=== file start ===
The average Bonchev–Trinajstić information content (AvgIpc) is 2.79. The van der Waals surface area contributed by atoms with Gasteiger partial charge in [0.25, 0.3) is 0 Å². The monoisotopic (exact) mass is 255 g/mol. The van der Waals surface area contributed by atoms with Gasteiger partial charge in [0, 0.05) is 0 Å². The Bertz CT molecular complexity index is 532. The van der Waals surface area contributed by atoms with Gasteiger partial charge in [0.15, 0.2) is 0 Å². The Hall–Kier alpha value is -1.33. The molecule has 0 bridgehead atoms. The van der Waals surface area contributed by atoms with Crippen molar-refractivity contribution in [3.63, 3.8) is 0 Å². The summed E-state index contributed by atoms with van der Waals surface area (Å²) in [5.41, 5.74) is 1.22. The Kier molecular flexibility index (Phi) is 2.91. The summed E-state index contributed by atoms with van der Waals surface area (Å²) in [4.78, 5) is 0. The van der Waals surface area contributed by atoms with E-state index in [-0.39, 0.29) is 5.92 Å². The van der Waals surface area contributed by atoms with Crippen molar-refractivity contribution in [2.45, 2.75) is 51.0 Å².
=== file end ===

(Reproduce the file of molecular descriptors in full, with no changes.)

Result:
The average Bonchev–Trinajstić information content (AvgIpc) is 2.79. The van der Waals surface area contributed by atoms with Gasteiger partial charge in [0.25, 0.3) is 0 Å². The monoisotopic (exact) mass is 255 g/mol. The van der Waals surface area contributed by atoms with Gasteiger partial charge in [0, 0.05) is 0 Å². The Bertz CT molecular complexity index is 532. The van der Waals surface area contributed by atoms with Gasteiger partial charge in [0.15, 0.2) is 0 Å². The Hall–Kier alpha value is -1.33. The molecule has 0 bridgehead atoms. The van der Waals surface area contributed by atoms with Crippen molar-refractivity contribution in [3.63, 3.8) is 0 Å². The summed E-state index contributed by atoms with van der Waals surface area (Å²) in [5.41, 5.74) is 1.22. The Kier molecular flexibility index (Phi) is 2.91. The summed E-state index contributed by atoms with van der Waals surface area (Å²) in [4.78, 5) is 0. The van der Waals surface area contributed by atoms with E-state index in [-0.39, 0.29) is 5.92 Å². The van der Waals surface area contributed by atoms with Crippen molar-refractivity contribution in [2.45, 2.75) is 51.0 Å².